Baby, It’s Cold Outside

Discover one of the country’s oldest winter festivals—Saranac’s Winter Carnival

Cheryl Carlin

Ice may be dwindling in other places, but every year in this Adirondack Mountain village (pop. 5,000), there's a spectacular buildup of it, in the form of an ice palace. Complete with towers, arches and crenelated ramparts, it's the centerpiece of Saranac's Winter Carnival. The townspeople make the palace themselves with 1,500 huge ice blocks cut from a frozen lake, then shine colored light through the translucent blocks, turning the structure a dazzling red or perhaps a cool blue-green (and occasionally revealing a dead fish).

Saranac Lake began throwing the carnival in 1887 to cheer up the patients at the local tuberculosis sanitarium during the long winters. This year's event (February 1-10) will also feature the crowning of a king and queen, cross-country ski races, figure-skating, a ladies' frying pan toss (that's hurling a five- to seven-pound cast-iron skillet) and softball on snowshoes. More than 30,000 people attend the event. Pick up carnival buttons designed by cartoonist Garry Trudeau (great-grandson of Dr. Edward Trudeau, who started the sanitarium) and perhaps catch a glimpse of a Marilyn Monroe look-alike on a parade float; this year's theme is "Hooray for Hollywood."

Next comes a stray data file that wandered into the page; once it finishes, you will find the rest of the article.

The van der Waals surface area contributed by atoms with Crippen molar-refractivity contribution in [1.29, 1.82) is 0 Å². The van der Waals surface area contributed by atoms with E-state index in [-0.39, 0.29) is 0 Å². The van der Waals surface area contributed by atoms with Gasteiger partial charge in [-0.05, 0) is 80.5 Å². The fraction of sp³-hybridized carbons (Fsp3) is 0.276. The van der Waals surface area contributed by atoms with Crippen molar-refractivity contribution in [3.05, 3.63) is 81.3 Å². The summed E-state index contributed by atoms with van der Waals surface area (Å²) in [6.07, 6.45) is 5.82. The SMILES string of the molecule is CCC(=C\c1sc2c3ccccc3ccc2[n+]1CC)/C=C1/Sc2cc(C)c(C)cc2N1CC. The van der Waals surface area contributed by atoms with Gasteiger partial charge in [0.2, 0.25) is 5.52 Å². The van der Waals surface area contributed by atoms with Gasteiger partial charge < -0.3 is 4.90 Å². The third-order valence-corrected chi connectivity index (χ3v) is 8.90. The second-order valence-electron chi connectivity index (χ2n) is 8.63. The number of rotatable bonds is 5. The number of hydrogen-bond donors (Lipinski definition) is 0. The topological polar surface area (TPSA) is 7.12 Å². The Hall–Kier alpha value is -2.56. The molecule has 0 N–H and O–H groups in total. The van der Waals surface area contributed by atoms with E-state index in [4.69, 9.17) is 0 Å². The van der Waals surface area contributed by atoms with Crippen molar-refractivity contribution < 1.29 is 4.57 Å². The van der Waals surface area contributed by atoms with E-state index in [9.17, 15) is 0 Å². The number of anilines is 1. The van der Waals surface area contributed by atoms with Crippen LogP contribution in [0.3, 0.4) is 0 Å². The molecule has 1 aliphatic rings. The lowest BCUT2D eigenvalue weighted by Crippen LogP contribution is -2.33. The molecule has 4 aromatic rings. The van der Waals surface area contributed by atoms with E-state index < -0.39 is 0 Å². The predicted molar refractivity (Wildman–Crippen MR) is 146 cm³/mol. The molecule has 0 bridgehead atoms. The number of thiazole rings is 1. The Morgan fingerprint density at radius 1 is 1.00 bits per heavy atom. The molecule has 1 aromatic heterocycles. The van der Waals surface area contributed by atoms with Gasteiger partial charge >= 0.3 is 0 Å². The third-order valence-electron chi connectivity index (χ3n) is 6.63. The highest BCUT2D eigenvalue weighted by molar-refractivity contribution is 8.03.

If you want to watch the ice palace go up, or even lend a hand, plan to arrive a few weeks early. Check the schedule. With winters getting warmer, explains carnival chairman Don Duso, the lake ice isn't always ready on time. "We've even made the palace during carnival."

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